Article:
With the help of The Breakfast Club from Hell (literally), Madison begins to find herself. There is blue haired, mo-hawked, and safety pinned Archer (the criminal), pretty girl Babette (the princess), demonology expert and all around smart guy Leonard (the brain), football player/jock Patterson (the athlete), and Madison herself (the basket case). As with the real Breakfast Club they all learn that they’re not so different after all and become fast friends who bond over their sins of wearing white after labor day, being offsides, committing robberies, drug use, and jaywalking. All the normal things you’d expect people to go to Hell for.
After instructions from Babette, Madison learns that one possible way to escape from Hell is to submit an appeal, which occurs in the form of a polygraph test that includes ridiculous questions from thoughts on gay marriage to abortion and cursing. The other way is by doing your time, which can be sped up by getting a job in Hell. These jobs fall into two categories: telemarketing and running an internet web cam. Even though Hell only has dial-up and dot matrix printers (much like my experience at Barnes and Noble), Madison and her new friends choose to be telemarketers. Wouldn’t you over re-enacting “Two Girls One Cup”?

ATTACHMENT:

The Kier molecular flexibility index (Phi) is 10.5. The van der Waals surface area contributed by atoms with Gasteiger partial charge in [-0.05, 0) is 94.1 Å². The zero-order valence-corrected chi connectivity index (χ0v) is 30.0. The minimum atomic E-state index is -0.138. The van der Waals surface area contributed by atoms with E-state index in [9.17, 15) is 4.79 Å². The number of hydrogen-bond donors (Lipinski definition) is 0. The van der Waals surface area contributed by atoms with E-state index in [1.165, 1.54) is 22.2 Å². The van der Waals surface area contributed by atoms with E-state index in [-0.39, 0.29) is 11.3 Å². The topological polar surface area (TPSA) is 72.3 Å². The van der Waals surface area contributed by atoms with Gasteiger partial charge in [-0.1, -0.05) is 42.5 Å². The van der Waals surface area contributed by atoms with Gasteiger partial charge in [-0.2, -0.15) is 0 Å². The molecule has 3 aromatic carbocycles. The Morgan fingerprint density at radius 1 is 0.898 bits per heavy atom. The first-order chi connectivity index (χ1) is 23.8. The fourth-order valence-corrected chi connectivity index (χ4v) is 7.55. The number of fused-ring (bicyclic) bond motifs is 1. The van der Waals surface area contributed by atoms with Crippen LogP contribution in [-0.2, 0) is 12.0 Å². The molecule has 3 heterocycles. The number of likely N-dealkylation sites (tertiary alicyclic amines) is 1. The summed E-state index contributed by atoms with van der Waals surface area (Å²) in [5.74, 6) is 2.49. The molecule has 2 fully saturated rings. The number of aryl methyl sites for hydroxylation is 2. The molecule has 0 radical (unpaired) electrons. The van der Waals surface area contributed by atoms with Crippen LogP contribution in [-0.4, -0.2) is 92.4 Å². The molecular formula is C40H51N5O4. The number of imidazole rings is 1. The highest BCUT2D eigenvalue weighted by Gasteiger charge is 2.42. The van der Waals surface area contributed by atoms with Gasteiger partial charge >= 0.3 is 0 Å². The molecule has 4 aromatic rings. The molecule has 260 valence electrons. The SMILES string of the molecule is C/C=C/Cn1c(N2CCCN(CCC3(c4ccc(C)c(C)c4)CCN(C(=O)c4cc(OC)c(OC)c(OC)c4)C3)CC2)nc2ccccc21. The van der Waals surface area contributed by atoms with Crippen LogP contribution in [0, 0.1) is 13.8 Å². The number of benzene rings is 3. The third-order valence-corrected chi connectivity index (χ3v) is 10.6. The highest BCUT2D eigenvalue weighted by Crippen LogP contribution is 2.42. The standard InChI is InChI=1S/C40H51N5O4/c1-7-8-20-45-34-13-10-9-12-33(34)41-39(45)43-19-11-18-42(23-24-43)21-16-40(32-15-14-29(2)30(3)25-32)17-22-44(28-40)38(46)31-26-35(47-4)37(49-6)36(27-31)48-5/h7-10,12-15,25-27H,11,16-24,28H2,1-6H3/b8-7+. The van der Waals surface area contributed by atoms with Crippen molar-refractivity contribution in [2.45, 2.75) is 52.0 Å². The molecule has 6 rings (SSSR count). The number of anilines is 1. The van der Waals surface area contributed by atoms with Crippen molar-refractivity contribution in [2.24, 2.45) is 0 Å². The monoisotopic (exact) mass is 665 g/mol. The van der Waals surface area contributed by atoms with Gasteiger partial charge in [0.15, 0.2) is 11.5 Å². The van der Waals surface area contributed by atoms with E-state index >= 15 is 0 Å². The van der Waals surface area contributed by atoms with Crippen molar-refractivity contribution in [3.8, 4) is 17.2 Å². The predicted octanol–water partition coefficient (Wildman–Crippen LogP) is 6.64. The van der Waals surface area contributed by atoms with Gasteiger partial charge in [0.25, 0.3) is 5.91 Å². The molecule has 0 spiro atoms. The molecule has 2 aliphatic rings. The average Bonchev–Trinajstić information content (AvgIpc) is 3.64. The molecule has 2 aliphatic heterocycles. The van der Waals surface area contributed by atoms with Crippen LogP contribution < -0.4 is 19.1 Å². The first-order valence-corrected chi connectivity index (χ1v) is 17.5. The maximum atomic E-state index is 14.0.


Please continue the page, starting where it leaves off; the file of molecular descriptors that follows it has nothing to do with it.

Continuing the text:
Hell itself has an interesting and disturbing topography. Once in Hell you can see such wonderful sites as Shit Lake, the Dandruff Desert, the Great Plains of Broken Glass, the Great Ocean of Wasted Sperm, the Swamp of Partial-Birth Abortions, and the Sea of Insects (which sounds the most horrible if you want my opinion). We also learn there are waterfalls of poop, giant vampire bats swooping overhead, lots of screaming, and the demons make you watch The English Patient or The Piano on a loop. The only thing to eat is bazooka bubblegum, saltwater taffy, and stale popcorn balls. We’re told that it’s like being on an airplane. Which sounds like a truly horrifying way to spend eternity. If near death, one learns to shove their pockets full of yummy candy, because delicious candy is currency in the underworld.